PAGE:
If there are available seats 6 feet or more away from the coughing/sneezing person, ask to change your seat (planes are good means of travel because the air is recirculated through HEPA filters that can capture viruses, but even the filters will not help if people touch areas where droplets have landed; HEPA filters are usually not available in buses, cars, ships, or trains).
Turn away from the coughing/sneezing person and turn the air vent toward the person to blow the droplets away from yourself.

CME INDIA Tail-Piece

CDC Input

  • The first two human cases of novel swine-origin influenza A (H1N1) virus (S-OIV), known as swine flu, in the United States were detected through these programs.
  • In the first case, an untypeable influenza A strain was identified at a surveillance site of the Naval Health Research Center by a new diagnostic device.
  • The test results were forwarded per protocol to the study reference laboratory for polymerase-chain-reaction (PCR) confirmation and were subsequently forwarded to the CDC for identification by sequencing.
  • In the second case, a sample that was obtained at a border surveillance site was found to contain an untypeable influenza A strain on PCR testing at the center. Further characterization by PCR assay and electrospray ionization mass spectrometry indicated a swine-origin virus, and sequence data that were sent to the CDC revealed that the viruses in the two samples were identical (CDC).

What happened at KANPUR: 27th September 2022?

  • The third-year medical student of GSVM medical college here, who slipped into coma due to acute necrotizing encephalitis (ANE), has been found infected with H1N1 (swine flu).
  • Her blood sample sent to King George’s Medical University (KGMU) and the micro-biology department of the GSVM medical college tested positive for H1N1.
  • Acute necrotizing encephalopathy (ANE) is a rare complication of influenza and other viral infections.
  • ANE has been related to intracranial cytokine storm, which results in blood–brain barrier breakdown, but without direct viral invasion or parainfectious demyelination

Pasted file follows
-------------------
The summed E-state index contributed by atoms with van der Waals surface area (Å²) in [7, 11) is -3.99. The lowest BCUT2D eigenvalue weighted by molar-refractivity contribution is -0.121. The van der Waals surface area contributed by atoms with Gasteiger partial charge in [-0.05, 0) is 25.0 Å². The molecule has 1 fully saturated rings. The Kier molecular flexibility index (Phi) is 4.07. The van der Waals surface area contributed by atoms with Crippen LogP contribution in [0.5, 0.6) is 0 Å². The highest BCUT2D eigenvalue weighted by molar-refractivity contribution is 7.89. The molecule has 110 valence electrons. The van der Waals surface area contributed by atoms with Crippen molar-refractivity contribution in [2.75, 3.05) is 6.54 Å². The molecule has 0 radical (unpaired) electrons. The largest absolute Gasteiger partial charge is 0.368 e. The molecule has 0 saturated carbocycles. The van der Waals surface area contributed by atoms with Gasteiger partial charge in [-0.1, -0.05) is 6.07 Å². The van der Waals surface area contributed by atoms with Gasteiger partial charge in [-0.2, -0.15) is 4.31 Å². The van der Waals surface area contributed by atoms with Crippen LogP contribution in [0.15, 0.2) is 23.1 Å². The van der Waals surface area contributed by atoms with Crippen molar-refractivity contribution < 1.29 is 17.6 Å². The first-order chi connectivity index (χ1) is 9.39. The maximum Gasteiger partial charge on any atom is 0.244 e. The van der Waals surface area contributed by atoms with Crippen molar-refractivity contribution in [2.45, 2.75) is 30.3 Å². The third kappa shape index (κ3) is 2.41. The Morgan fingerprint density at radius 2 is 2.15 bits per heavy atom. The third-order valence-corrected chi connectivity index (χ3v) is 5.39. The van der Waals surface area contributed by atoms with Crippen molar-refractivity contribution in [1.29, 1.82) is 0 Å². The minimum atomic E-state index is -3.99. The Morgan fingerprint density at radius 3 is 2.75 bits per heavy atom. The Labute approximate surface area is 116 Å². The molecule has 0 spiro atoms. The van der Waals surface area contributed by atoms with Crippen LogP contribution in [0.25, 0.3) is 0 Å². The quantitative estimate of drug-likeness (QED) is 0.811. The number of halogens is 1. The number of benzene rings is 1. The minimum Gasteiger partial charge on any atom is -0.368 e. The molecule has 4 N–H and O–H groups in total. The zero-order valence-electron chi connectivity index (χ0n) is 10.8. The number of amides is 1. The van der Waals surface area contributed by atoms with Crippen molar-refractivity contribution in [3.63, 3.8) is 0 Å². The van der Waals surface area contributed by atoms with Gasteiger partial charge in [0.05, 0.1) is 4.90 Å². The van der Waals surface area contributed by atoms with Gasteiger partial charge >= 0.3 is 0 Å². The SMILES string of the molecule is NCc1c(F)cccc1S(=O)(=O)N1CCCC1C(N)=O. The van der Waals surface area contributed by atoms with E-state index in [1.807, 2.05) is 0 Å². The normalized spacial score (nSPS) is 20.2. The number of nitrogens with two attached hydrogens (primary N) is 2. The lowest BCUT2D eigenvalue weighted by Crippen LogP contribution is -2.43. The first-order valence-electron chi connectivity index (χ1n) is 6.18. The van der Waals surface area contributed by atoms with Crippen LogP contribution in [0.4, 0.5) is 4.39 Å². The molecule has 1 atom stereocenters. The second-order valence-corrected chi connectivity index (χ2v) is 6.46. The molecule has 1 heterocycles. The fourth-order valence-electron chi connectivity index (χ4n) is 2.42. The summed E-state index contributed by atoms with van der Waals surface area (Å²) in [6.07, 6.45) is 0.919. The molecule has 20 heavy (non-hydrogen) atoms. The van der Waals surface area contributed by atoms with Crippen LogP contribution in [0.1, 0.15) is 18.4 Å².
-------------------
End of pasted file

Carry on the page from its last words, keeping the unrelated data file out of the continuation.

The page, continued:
• There is no current evidence from any randomized control trails (RCTs) to recommend any specific treatment for suspected or confirmed patients with COVID-19 with acute necrotizing encephalitis.
  • High-dose corticosteroids, immunoglobulins, and plasmapheresis can be tried as treatment options could potentially be useful for patients with ANE if diagnosed early.
  • Mortality-40%.

Awareness Alert

Happening Now: Proliferation of A Far More Severe "Flu" Than Covid


  1. Kulkarni SV, Narain JP, Gupta S, Dhariwal AC, Singh SK, Macintyre CR. Influenza A (H1N1) in India: Changing epidemiology and its implications. Natl Med J India. 2019 Mar-Apr;32(2):107-108. doi: 10.4103/0970-258X.253355. PMID: 31939410.
  2. Jain, S et al. Hospitalized Patients with 2009 H1N1 Influenza in the United States, April-June 2009 N Engl J Med 2009;361.
  3. Swine Flu | National Health Portal Of India (
  4. CDC H1N1 Flu | Updated Interim Recommendations for the Use of Antiviral Medications in the Treatment and Prevention of Influenza for the 2009-2010 Season
  5. ANE outbreak on GSVM medical college campus, one student in coma – Hindustan Times
  8. Kumar N, Kumar S, Kumar A, Pati BK, Kumar A, Singh C, Sarfraz A. Acute Necrotizing Encephalitis as a Probable Association of COVID-19. Indian J Crit Care Med. 2020 Oct;24(10):991-994. doi: 10.5005/jp-journals-10071-23636. PMID: 33281329; PMCID: PMC7689130.
  9. Rossi A. Imaging of acute disseminated encephalomyelitis. Neuroimaging Clinics. 2008;18(1):149–161. doi: 10.1016/j.nic.2007.12.007.